A Reason for Hope: How Transcendent Hope Inspires Us to Do Good

How can hope inspire us to do good? Better yet, how can it inspire us to be good? C. Terry Warner, an author and emeritus professor of philosophy, shared a few ideas at this semester’s recent bi-annual Reason for Hope Conference, hosted by the Wheatley Institution.

He shared the story of the The Other Side Academy, a live-in school that boards adult criminals and substance abusers looking for a fresh start after they’ve hit rock bottom, to demonstrate the difference between short-term and long-term hope, and how recognition of those different kinds of hope, and feeling both, can truly change lives.

The academy’s residents often begin their two-year stay with a sense of hopelessness or of “imminent hope,” defined by Dr. Warner as short-term, passing hope. The residents usually become discouraged, and they doubt that they can change.  Dr. Warner compared their mindsets to those commonly held by many people: “Our mental constructs both enable and limit our experience. Our mentality is, in this sense, prejudicial.”

But, as other people invite residents of Other Side to do good things and to be better people, the residents acquire a sense of transcendent hope, with the idea that these invitations to do good in and of themselves disrupt and intrude on the residents’ negative mentalities. They begin to recognize that they can change, and they find increased confidence in themselves, the future, and others. The academy’s programs give residents work experience, and its strict rules teach them self-control, but its success depends on each resident’s commitment to change.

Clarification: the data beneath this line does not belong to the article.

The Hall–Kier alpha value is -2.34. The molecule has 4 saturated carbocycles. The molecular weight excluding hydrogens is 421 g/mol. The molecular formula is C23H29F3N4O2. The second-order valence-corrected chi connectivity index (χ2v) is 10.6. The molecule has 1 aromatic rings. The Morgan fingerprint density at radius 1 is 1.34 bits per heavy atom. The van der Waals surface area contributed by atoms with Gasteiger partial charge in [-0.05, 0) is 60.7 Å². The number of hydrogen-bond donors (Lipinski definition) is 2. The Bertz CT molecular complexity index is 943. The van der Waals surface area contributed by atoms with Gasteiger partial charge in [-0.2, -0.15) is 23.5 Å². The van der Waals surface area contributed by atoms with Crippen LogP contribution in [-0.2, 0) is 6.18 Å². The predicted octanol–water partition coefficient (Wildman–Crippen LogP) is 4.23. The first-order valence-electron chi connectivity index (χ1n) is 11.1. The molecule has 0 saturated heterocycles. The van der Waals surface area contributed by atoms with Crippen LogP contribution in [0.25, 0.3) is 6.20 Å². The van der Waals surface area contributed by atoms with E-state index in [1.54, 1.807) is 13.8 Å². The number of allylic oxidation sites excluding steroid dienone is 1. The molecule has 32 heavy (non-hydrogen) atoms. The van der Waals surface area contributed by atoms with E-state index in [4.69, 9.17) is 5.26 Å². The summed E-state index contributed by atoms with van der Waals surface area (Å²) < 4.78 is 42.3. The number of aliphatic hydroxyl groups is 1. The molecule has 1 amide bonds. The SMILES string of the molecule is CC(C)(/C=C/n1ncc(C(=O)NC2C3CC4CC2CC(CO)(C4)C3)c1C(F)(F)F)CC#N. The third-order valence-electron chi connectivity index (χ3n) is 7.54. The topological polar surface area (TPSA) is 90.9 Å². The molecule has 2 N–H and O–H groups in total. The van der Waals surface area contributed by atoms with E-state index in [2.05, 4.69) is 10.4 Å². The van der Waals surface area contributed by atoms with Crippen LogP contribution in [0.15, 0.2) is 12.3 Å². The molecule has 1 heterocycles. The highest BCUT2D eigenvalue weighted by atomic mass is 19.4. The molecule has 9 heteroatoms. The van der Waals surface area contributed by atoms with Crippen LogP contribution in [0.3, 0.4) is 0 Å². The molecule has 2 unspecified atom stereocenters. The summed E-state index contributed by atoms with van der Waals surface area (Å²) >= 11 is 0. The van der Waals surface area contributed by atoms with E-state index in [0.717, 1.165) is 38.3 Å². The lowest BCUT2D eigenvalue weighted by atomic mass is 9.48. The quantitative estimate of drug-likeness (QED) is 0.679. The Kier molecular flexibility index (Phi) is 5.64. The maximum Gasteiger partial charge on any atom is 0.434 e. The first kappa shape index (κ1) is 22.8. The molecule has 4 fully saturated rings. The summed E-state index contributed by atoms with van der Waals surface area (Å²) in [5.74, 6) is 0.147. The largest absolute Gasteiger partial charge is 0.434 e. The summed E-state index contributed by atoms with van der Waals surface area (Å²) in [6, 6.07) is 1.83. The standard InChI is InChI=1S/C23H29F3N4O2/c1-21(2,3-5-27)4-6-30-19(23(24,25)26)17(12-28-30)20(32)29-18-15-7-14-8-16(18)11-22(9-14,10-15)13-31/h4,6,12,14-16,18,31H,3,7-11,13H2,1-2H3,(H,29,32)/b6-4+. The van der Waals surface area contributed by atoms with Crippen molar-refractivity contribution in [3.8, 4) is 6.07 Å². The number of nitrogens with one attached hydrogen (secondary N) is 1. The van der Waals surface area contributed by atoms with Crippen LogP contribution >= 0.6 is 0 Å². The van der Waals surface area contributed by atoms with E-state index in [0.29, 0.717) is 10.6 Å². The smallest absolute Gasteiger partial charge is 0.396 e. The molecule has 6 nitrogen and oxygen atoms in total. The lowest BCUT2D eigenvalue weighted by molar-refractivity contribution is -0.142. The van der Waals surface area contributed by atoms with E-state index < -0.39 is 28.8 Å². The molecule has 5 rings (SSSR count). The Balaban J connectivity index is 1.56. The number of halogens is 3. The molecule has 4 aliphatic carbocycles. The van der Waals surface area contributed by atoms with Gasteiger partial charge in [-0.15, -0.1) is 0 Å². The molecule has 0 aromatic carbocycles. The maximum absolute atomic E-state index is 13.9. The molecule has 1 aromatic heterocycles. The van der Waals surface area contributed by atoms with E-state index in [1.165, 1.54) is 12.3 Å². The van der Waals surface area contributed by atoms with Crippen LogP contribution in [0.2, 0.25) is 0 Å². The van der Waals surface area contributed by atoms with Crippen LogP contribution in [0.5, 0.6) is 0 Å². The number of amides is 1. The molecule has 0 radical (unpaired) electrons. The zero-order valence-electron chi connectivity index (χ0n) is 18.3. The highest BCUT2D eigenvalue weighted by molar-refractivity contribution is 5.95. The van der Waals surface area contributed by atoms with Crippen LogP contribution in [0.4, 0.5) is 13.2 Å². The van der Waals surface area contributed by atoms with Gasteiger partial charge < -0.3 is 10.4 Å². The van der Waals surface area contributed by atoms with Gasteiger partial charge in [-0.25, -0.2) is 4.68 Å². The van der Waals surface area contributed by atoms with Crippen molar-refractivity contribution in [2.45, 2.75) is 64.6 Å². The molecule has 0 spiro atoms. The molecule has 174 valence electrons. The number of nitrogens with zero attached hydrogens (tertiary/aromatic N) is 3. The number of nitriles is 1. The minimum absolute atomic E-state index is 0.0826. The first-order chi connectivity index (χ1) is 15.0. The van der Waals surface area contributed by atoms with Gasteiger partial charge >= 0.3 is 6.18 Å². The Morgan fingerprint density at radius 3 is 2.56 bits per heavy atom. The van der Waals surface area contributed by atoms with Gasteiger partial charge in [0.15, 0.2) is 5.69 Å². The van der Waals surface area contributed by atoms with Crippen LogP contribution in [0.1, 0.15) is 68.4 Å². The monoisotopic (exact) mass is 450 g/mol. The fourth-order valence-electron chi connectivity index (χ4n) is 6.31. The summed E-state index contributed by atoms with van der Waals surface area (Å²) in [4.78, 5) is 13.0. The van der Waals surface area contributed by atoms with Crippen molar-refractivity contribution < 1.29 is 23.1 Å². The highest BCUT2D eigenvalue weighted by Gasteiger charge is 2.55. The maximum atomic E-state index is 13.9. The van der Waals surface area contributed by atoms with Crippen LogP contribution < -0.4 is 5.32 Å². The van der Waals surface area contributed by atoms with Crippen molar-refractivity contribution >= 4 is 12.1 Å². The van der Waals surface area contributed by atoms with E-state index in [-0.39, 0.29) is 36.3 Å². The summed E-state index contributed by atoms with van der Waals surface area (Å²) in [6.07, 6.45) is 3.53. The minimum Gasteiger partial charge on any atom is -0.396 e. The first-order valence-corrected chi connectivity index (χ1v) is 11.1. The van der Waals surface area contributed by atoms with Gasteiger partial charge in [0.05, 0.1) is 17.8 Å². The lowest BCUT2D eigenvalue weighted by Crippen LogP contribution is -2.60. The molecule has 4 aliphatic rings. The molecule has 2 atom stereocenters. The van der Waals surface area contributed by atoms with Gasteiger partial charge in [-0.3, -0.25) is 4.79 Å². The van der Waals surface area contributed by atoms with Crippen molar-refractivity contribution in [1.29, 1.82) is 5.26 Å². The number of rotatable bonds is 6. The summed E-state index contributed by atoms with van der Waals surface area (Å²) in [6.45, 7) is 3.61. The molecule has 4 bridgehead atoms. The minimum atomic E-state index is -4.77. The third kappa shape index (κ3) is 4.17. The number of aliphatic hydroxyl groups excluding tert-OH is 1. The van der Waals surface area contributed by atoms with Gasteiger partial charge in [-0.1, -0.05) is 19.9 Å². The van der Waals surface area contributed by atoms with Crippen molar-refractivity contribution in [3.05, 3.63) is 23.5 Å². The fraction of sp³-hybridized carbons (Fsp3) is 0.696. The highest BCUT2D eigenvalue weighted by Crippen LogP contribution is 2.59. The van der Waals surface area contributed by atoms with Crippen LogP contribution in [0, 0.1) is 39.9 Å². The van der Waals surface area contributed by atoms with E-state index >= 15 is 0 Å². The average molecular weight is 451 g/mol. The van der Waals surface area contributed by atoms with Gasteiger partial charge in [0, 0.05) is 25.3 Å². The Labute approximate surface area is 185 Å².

Dr. Warner said that anyone can change, but we can only do so if we’re motivated by a call to goodness that originates outside ourselves. That call to goodness interrupts our negative (and often cyclical) thinking, and then it plants a seed of transcendent hope in each of us. “Transcendent hope is a hope that goodness will prevail,” he said. For Dr. Warner, the gospel brings transcendent hope into his life. He specifically mentioned the light of Christ and its permeating influence on every person who has ever lived.

Dr. Warner concluded by referring to scriptures that discuss how all goodness is rooted in God and Christ. “But behold, that which is of God inviteth and enticeth to do good continually; wherefore, every thing which inviteth and enticeth to do good, and to love God, and to serve him, is inspired of God.” (Moroni 7:13)

What is the Wheatley Institution?

The Wheatley Institution is an on-campus entity that enhances BYU’s scholarly reputation while enriching faculty and student experiences. It lifts society as it preserves and strengthens its core institutions.

What invites you to do good and be good?

Let us know in the comments below!

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